Mechanical Engineering

Associate professor

Murakoshi, Michio

Building bridges between people and medical care through mechanical engineering

How can we detect hearing loss in newborn babies?

In our laboratory, based on knowledge of mechanical engineering and auditory mechanics, we would like to contribute to the area of human health by developing unique and effective diagnostic systems. Hearing disorders are reported to occur in about 1-2 out of every 1,000 neonates. Early diagnosis and treatment of such disorders in neonates is highly effective for realization of linguistic competence and intellectual development. Current procedures used for hearing screening programs include otoacoustic emissions (OAEs) and automated auditory brainstem response (ABR). Their diagnostic sensitivities have been reported to be high. Unfortunately, however, it is impossible to diagnose the type of hearing loss such as conductive hearing loss and sensorineural hearing loss using these methods. Therefore, we are focusing on middle ear dynamics and are attempting to develop a non-invasive diagnostic system for such diseases based on the techniques of acoustical engineering. Furthermore, we are focused on applying this system to neonates for early detection of hearing dysfunction.

Diagnostic device for middle ear dynamics in newborns.

The motor protein hidden in your inner ear

Outer hair cells in the human ear.

As many as 12,000 sensory cells called outer hair cells (OHCs) exist in the mammalian inner ear. There are three rows of such cells, and they amplify the hearing sensitivity by several tens of thousands of times by moving in synchronicity with the sound delivered in the inner ear. The origin of this OHC motility is believed to be a motor protein expressed in the plasma membrane of the OHCs. This motor protein has a diameter of one-thousandth of a hair width and is thought to transform its own size. In the laboratory, we are attempting to elucidate this transformation mechanism and to develop a new technology for manipulating this motor protein.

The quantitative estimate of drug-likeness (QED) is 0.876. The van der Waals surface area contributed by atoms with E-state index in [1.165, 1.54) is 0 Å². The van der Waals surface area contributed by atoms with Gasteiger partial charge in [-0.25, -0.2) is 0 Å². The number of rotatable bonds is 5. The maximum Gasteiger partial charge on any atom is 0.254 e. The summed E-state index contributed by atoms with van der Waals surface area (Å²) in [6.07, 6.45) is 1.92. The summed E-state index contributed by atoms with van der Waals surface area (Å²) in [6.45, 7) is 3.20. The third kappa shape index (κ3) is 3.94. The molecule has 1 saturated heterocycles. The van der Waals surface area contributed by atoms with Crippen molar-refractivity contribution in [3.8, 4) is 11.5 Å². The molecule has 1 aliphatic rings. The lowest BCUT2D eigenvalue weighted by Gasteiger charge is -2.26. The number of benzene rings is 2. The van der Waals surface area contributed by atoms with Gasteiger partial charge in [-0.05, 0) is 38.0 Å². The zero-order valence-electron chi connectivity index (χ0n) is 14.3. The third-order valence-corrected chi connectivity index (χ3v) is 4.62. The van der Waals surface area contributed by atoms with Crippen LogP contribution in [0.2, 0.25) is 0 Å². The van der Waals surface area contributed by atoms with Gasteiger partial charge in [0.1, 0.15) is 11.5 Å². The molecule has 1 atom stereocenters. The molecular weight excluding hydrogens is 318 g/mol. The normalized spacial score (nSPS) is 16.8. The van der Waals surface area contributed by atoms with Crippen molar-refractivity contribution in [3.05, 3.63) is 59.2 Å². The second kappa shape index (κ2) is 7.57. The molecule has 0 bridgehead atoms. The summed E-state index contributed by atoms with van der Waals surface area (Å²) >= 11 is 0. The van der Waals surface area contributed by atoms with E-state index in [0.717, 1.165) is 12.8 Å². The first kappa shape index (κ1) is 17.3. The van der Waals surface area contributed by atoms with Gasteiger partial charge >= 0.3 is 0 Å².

Profile

Mechanical Engineering

Associate professor

Murakoshi, Michio

Dr. Michio Murakoshi obtained his PhD degree at Tohoku University in 2008. Immediately after that, he became an engineer in A&D Company Limited, Tokyo, Japan, which offers a wide and diverse range of measurement, weighing and medical equipment. From 2009, he started working as Assistant Professor in the Department of Bioengineering and Robotics at Tohoku University. He was promoted to Associate Professor in 2013 in the Department of Mechanical Engineering at Kagoshima University. His research interests encompass both basic research into hearing mechanics and the application of research findings in the development of hearing diagnostic devices and biomicromachines. His special field of study includes system dynamics and biomedical engineering.

Message for Students

Performing hearing tests on adults is straight forward because you can ask if they can hear a sound or not. However this is not the case with infants. If they have some trouble hearing, how can we find out what the problem is? The research interests of our laboratory encompass both basic research into hearing mechanics and the application of our findings in the development of hearing diagnostic devices and biomicromachines such as the development of a diagnostic system for newborn hearing screening, the numerical analysis of the hearing organ at the nanoscale level, the structural analysis of molecular motor expressed in the plasma membrane by atomic force microscopy and the development of an implantable drug delivery system for the treatment of hereditary hearing loss.

Other Researcher